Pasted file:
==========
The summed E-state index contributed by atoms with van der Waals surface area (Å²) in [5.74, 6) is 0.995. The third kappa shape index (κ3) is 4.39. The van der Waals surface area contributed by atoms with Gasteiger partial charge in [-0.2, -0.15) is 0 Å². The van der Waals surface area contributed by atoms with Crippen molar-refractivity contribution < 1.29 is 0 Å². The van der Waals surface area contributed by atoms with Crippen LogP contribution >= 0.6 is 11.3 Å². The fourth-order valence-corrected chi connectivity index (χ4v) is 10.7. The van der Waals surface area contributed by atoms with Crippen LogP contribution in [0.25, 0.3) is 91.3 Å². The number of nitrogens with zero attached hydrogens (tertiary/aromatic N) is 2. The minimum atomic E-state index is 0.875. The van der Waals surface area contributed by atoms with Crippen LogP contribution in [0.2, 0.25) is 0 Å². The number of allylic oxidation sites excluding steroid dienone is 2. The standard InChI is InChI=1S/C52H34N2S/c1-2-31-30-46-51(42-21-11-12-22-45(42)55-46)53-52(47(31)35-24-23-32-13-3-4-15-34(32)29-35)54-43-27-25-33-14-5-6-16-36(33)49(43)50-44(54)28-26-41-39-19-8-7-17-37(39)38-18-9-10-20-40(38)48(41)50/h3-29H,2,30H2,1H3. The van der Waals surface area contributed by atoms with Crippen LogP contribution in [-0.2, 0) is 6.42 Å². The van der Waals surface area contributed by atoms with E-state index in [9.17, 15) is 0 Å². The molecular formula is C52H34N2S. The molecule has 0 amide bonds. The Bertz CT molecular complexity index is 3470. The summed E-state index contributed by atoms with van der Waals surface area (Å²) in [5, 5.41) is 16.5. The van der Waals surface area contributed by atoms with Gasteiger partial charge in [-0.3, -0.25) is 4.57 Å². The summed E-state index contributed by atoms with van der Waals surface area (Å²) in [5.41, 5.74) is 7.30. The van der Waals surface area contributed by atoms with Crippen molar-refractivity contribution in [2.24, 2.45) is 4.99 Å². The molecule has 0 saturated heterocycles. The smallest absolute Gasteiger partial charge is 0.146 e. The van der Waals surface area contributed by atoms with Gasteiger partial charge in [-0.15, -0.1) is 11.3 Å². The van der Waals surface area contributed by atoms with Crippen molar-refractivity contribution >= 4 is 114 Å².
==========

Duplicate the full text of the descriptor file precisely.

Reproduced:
The summed E-state index contributed by atoms with van der Waals surface area (Å²) in [5.74, 6) is 0.995. The third kappa shape index (κ3) is 4.39. The van der Waals surface area contributed by atoms with Gasteiger partial charge in [-0.2, -0.15) is 0 Å². The van der Waals surface area contributed by atoms with Crippen molar-refractivity contribution < 1.29 is 0 Å². The van der Waals surface area contributed by atoms with Crippen LogP contribution >= 0.6 is 11.3 Å². The fourth-order valence-corrected chi connectivity index (χ4v) is 10.7. The van der Waals surface area contributed by atoms with Crippen LogP contribution in [0.25, 0.3) is 91.3 Å². The number of nitrogens with zero attached hydrogens (tertiary/aromatic N) is 2. The minimum atomic E-state index is 0.875. The van der Waals surface area contributed by atoms with Crippen LogP contribution in [0.2, 0.25) is 0 Å². The number of allylic oxidation sites excluding steroid dienone is 2. The standard InChI is InChI=1S/C52H34N2S/c1-2-31-30-46-51(42-21-11-12-22-45(42)55-46)53-52(47(31)35-24-23-32-13-3-4-15-34(32)29-35)54-43-27-25-33-14-5-6-16-36(33)49(43)50-44(54)28-26-41-39-19-8-7-17-37(39)38-18-9-10-20-40(38)48(41)50/h3-29H,2,30H2,1H3. The van der Waals surface area contributed by atoms with Crippen LogP contribution in [-0.2, 0) is 6.42 Å². The van der Waals surface area contributed by atoms with E-state index in [9.17, 15) is 0 Å². The molecular formula is C52H34N2S. The molecule has 0 amide bonds. The Bertz CT molecular complexity index is 3470. The summed E-state index contributed by atoms with van der Waals surface area (Å²) in [5, 5.41) is 16.5. The van der Waals surface area contributed by atoms with Gasteiger partial charge in [-0.3, -0.25) is 4.57 Å². The summed E-state index contributed by atoms with van der Waals surface area (Å²) in [5.41, 5.74) is 7.30. The van der Waals surface area contributed by atoms with Crippen molar-refractivity contribution in [2.24, 2.45) is 4.99 Å². The molecule has 0 saturated heterocycles. The smallest absolute Gasteiger partial charge is 0.146 e. The van der Waals surface area contributed by atoms with Gasteiger partial charge in [-0.15, -0.1) is 11.3 Å². The van der Waals surface area contributed by atoms with Crippen molar-refractivity contribution >= 4 is 114 Å².